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The seminar “Involving the community / Involved artistic practices” Phillipp Dietachmair on the five crucial steps in civil action

As part of the three-day seminar “Involving the community / Involved artistic practices” held at OKC Palach from 13 to 15 March, Phillipp Dietachmair, programme manager at the European Cultural Foundation in Amsterdam, held a lecture on the first day of the seminar.

In the lecture titled “Civil Action – the Art of Social Involvement as a Challenge”, he stated that there are five key steps in a civil action that make up the model of “social sequence”, that can be identified in activist instances across European countries, including Croatia.

The first step is emotion. Thanks to emotion, artistic projects work as a catalyst encouraging people to show what they have in them and show their strength. Research shows that people want to express their fears and anger, they just need to be given an opportunity or they should create it themselves. This was the motivating point for recent protests in Spain, and something similar can be said about the project of international cultural co-operation Tandem, which, among other things, combined activists’ activities in Italy and Tunisia regarding the drama of refugees on the island of Lampedusa.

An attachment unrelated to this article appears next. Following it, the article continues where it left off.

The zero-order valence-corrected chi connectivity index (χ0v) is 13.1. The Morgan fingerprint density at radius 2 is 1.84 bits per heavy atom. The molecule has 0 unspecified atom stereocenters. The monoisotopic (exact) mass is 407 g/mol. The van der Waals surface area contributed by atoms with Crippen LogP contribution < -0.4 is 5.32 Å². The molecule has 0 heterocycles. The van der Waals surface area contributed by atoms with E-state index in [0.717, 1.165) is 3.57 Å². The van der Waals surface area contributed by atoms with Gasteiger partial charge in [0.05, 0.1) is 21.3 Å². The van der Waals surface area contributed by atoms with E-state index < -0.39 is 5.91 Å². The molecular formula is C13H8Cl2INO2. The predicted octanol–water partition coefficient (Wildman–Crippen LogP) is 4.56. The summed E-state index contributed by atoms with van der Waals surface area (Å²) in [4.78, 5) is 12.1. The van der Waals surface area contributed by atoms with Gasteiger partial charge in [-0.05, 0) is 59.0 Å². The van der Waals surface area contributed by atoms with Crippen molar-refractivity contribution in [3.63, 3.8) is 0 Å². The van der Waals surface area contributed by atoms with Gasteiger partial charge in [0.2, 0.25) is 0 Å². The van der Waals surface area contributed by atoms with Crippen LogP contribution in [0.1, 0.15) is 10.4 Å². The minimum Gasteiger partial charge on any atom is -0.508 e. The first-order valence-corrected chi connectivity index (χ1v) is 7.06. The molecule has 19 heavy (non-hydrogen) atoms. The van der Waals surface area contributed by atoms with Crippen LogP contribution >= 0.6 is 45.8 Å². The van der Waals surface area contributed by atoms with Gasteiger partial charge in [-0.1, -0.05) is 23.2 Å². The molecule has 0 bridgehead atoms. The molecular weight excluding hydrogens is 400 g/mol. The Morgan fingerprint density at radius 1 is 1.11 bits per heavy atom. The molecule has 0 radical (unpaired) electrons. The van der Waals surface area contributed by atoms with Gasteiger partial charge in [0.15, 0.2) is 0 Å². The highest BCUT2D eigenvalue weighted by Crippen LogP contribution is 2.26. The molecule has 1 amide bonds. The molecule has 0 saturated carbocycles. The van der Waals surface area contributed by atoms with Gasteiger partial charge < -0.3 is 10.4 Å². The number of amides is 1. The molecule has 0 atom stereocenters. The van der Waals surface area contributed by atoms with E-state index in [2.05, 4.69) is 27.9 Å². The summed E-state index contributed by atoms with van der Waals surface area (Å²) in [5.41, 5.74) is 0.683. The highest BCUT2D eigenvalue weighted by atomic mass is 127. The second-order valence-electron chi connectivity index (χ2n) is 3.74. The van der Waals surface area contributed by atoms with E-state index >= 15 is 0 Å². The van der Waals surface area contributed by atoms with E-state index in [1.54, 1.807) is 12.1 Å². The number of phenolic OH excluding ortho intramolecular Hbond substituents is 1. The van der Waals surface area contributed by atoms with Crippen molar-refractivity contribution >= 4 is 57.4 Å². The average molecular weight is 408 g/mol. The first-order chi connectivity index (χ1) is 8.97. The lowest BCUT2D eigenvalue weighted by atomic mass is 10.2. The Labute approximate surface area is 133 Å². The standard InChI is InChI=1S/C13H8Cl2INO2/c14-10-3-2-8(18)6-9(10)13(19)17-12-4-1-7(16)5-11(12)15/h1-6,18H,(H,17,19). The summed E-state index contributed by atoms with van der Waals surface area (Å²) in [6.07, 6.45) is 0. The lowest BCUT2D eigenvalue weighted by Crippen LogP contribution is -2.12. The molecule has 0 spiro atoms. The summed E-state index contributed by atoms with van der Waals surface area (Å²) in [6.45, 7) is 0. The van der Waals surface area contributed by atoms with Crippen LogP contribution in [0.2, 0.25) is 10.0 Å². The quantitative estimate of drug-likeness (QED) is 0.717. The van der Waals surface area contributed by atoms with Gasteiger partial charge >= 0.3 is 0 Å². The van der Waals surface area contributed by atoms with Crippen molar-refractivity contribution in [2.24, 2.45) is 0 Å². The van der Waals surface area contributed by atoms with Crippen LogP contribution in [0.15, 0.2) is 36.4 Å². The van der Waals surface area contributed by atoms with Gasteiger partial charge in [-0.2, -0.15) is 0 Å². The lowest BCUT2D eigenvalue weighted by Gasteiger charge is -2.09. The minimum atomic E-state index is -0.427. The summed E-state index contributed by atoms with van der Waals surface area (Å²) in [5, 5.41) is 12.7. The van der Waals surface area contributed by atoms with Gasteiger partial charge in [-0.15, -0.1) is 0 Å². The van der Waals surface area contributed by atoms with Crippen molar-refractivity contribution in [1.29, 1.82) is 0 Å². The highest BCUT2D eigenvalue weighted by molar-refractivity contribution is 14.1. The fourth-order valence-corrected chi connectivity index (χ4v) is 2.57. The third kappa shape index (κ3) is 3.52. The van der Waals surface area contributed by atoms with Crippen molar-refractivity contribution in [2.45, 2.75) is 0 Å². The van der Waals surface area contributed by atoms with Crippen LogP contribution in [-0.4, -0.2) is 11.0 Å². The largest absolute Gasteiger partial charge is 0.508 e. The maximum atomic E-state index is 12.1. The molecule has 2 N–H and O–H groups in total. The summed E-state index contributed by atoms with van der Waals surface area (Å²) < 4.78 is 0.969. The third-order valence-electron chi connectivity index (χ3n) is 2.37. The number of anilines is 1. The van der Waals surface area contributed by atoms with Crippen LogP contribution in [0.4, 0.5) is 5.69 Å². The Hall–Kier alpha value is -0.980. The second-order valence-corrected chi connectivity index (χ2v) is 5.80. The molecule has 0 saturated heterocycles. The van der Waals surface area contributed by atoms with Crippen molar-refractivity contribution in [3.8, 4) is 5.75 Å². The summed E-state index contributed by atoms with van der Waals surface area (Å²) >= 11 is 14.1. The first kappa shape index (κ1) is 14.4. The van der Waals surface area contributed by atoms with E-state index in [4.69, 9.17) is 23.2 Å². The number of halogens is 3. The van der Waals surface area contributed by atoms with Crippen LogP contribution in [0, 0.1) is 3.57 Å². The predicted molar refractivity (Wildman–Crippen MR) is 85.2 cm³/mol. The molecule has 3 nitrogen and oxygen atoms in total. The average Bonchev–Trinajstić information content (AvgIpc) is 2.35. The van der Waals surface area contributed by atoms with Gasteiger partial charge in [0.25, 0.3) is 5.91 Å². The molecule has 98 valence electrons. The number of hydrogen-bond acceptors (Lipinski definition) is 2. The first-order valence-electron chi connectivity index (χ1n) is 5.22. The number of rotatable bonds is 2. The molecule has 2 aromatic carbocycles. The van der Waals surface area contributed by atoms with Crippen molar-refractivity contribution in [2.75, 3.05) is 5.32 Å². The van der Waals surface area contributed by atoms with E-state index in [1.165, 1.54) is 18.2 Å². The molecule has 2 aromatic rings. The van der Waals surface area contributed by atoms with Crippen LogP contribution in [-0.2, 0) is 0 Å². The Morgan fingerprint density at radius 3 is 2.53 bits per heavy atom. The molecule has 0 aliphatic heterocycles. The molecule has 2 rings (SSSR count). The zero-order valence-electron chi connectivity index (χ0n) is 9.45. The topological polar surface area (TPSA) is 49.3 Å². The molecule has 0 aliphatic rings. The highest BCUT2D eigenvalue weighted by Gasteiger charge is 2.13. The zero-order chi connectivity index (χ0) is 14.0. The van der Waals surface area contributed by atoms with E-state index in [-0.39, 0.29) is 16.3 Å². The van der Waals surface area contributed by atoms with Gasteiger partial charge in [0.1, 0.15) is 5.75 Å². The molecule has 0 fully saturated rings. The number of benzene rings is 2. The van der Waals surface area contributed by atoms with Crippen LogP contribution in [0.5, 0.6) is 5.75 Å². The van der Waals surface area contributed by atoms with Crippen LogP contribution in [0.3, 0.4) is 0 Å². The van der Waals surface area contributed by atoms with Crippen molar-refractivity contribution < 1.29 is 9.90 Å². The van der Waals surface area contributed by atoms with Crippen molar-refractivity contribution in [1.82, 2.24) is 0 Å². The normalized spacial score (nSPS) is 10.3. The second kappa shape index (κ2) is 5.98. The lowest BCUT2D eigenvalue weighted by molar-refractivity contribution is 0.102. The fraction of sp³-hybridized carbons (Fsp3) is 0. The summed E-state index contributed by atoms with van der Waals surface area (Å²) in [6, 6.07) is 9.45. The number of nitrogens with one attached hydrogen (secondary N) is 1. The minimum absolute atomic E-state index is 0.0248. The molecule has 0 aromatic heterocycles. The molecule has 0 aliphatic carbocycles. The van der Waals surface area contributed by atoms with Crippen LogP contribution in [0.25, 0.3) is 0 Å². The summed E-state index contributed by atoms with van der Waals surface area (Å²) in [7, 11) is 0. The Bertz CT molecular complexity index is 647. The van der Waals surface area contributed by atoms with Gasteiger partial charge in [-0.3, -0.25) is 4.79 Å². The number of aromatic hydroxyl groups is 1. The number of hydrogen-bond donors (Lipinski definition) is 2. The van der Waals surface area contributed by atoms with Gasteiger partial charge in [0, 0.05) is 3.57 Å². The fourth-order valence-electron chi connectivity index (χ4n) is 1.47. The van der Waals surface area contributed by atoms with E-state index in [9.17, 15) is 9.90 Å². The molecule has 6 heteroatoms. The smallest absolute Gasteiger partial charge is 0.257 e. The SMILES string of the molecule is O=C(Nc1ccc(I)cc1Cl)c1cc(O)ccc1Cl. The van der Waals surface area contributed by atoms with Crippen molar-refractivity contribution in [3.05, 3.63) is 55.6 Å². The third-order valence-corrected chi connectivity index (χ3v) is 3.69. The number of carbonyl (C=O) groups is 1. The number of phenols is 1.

The second step is self reflection. Through it we try to find out what emotions mean, what to do with them, and that leads us to creating interaction.

The third feature is communication, and it arises from opening a space for discussion about different ideas, which leads to better mutual understanding and better results.

The fourth step is de-privatisation, i.e. leaving one’s own scope, spreading activist ideas and initiatives into the environment. Making things public is one of the ways of doing it, for example, as the Pravo na grad initiative did in Zagreb, when investments by a private developer culminated in public protest, expressing a proactive stance. A similar example is the Italian action Teatro Vialle occupato, aimed at creating a situation where everyone from the outside could enter the theatre space.

The next step is self-organising. There are many such examples, e.g. the construction of the Buiucani cinema in Moldova, prompted last year by a local activist which resulted in the citizens getting an open-air cinema. A similar action was the R-Urban action in Colombes, France, which has led to the creation of a number of public gardens, for the benefit of its inhabitants.